- October 8, 2015
- Comments: 0
- Posted by: admin
You’ve probably heard of insulin, blood glucose, finger pricks and carb counting. For the diabetic, they’re a part of daily life–but most of us have little understanding as to just how these things play a role in diabetes, or just why this disease can be so deadly.
It’s one thing to understand what causes diabetes and why it’s so deadly, but having to manage diabetes gets even more complex. Frequent finger pricks, dosing insulin, remembering to take medications, choosing the right carbohydrates and diligently counting them at each meal isn’t easy–but it’s essential.
A little knowledge goes a long way, so here are 10 things you should know about diabetes:
- Type 1 Diabetes occurs when an immune response causes damage to the pancreas and insulin cannot be produced. Type 1 Diabetics must take insulin daily.
- Type 2 Diabetes occurs when tissues in the body become resistant to insulin. Type 2 Diabetes is the most common type, making up about 95% of cases, and is associated with being overweight, poor diet and physical inactivity.
- Gestational diabetes, or diabetes during pregnancy, can occur due to the physiological changes that occur during pregnancy.
- If blood sugar is not controlled over time, high amounts of sugar in the blood will damage tiny blood vessels and nerves.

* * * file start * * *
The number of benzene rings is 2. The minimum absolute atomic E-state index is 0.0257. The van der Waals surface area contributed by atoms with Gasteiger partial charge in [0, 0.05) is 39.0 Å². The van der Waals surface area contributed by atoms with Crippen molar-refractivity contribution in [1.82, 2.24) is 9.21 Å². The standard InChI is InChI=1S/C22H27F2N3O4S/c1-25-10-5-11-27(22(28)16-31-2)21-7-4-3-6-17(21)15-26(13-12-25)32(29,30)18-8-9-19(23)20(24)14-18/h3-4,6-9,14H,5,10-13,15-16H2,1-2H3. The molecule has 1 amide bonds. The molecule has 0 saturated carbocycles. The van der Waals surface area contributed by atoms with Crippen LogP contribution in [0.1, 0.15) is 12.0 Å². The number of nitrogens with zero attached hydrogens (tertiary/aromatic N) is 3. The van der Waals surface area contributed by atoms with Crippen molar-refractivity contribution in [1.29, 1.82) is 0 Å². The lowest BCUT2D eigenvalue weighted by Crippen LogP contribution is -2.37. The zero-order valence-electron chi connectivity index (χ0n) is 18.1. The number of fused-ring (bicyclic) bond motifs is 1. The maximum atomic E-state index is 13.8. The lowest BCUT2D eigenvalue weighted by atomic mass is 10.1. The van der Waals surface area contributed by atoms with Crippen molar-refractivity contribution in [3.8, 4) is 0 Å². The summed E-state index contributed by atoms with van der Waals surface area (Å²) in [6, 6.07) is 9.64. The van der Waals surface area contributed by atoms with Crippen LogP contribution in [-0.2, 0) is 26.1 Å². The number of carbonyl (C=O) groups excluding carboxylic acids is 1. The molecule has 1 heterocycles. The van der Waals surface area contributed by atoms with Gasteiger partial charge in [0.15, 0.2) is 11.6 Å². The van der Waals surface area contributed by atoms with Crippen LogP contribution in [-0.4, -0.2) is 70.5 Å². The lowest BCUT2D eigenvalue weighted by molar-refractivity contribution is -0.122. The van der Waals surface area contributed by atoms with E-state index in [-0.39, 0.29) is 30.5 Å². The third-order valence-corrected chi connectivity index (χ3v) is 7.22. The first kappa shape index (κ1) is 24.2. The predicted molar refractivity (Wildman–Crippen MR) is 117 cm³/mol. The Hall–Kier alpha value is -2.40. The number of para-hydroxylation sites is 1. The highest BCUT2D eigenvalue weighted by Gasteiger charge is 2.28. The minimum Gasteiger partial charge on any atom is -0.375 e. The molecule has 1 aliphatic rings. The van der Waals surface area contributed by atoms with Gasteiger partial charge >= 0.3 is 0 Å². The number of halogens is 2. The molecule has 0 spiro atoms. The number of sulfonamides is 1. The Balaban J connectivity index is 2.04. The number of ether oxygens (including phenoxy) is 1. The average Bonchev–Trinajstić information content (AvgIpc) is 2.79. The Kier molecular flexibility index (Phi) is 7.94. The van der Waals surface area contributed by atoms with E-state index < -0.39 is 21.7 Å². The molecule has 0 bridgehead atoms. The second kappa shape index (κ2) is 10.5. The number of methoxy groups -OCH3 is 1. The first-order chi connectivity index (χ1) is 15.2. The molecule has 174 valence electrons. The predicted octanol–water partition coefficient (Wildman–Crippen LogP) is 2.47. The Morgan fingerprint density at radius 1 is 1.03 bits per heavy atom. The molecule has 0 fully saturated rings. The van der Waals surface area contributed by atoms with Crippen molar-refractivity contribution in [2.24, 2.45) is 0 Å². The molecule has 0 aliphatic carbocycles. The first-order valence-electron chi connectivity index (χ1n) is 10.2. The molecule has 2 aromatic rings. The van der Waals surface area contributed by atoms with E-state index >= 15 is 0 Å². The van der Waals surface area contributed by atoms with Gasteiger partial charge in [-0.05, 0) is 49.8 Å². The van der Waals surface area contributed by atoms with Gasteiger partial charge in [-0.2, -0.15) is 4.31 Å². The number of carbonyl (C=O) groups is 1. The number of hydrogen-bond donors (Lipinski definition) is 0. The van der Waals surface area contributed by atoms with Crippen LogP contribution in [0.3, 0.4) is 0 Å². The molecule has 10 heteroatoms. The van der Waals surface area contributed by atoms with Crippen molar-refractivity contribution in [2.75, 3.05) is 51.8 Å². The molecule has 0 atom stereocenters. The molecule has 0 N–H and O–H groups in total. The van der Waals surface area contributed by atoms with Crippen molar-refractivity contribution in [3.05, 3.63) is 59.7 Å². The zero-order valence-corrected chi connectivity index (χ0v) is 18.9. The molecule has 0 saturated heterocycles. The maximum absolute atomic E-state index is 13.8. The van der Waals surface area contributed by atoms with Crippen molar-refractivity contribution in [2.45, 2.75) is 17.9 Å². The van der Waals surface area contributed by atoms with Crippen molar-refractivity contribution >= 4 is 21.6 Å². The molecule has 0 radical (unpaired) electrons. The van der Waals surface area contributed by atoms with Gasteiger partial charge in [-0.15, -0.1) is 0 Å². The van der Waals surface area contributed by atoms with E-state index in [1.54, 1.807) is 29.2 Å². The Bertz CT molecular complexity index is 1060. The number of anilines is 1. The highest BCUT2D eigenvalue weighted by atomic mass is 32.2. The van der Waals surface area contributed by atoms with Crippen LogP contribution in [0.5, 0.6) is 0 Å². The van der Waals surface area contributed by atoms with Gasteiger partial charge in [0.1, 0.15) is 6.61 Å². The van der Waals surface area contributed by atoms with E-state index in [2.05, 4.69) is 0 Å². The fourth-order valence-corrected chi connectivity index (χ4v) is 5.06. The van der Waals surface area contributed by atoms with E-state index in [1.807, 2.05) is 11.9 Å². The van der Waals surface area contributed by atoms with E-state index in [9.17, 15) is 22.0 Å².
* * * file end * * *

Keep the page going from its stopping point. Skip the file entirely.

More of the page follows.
- High levels of sugar in the blood causes damage to the small blood vessels within the retina leading to worsening vision and possibly blindness.
- High blood sugar damages tiny blood vessels in the kidneys, which decreases this organ’s ability to filter blood. High blood pressure, which is common in diabetes, only increases kidney damage.
- High blood sugar can lead to nervous system damage leading to impaired sensation in the hands or feet, slowed digestion and other nerve problems. Ulcers may form on the hands or feet and, if left untreated, can lead to amputation.
- Diabetics are at greater risk for stroke, dental, and heart disease. Approximately 20% of diabetics will die of stroke, making it a leading cause of death in this population.
- Diabetes is known as the “silent killer” because many people with Type 2 Diabetes are unaware they have it. Unless very high, the effects of elevated blood sugar may go unnoticed.
- When it comes to Type 2 Diabetes, lifestyle changes to lose weight (think healthy eating and regular exercise) are more effective in preventing or delaying diabetes than medications. Not surprisingly, making small, healthy lifestyle changes are less costly, too.